God’s Visions and God’s Eyes in Ezekiel’s Surrealistic Imagery

Edgar W. Conrad


This article is related to a larger research project that my wife, Dr. Linda Conrad and I are doing on a surrealistic reading of Ezekiel. I focus on the phrase, מַרְאוֹת אֱלֹהִים , which occurs only in the book of Ezekiel (1:1; 8:3; 40:2; see also 40:3). The usual English translations render it as “visions of God” and interpret Ezekiel 1:4-28 as a description of a “vision of God” that Ezekiel sees. While God does appear to Ezekiel in these verses, my alternative reading sees them as a depiction of God’s vision – what God sees. Ezekiel beholds an “El-mobile” with eyes darting around with great speed moving in all directions and enabling God to view the world with commensurate ease. My reading highlights the significance of the recurring use of “eye” (עַיִן ) and “eyes” (עֵינַיִם ) in 1:4-28, routinely overlooked by commentators. When Ezekiel says that he sees מַרְאוֹת אֱלֹהִים , his claim is that he sees God’s visions; he sees what God sees. This accounts for Ezekiel’s capacity to see what is happening in the temple in Jerusalem while resident in Babylon, something that has troubled traditional critical scholarship.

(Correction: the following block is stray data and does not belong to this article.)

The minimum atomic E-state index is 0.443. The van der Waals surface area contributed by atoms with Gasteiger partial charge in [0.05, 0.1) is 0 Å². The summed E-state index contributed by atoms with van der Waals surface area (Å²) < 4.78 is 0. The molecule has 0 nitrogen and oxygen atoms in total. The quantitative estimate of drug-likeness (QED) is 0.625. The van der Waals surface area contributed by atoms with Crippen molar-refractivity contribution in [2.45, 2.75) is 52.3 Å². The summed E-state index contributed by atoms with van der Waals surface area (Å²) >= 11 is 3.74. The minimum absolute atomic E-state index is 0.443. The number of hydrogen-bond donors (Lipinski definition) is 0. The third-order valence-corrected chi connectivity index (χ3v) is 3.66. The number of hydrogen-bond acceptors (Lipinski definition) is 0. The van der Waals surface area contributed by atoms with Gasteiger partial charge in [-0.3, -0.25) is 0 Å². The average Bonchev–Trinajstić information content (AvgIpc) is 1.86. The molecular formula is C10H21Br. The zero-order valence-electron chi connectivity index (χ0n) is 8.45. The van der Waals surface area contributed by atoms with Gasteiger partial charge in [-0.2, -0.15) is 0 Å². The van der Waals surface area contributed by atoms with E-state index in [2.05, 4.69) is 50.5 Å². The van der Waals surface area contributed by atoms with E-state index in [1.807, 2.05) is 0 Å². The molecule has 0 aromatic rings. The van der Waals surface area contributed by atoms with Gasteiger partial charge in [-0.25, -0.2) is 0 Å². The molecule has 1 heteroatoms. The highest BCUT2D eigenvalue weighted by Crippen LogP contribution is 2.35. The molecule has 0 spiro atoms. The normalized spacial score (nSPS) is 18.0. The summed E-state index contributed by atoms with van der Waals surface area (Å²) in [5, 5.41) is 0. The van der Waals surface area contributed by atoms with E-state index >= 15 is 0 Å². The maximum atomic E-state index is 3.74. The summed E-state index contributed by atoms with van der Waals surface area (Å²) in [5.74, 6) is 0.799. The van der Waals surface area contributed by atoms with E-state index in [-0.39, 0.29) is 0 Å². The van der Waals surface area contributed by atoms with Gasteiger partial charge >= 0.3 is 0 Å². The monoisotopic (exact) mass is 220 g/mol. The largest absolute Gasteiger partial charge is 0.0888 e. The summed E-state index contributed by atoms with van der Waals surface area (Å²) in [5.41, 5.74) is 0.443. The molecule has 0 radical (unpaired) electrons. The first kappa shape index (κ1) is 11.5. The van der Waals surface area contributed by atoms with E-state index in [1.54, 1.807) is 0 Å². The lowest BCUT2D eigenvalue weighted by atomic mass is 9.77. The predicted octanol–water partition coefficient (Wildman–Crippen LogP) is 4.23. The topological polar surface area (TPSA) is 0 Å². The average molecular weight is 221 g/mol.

Ezekiel; eyes of God

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Bible and Critical Theory: ISSN 1832-3391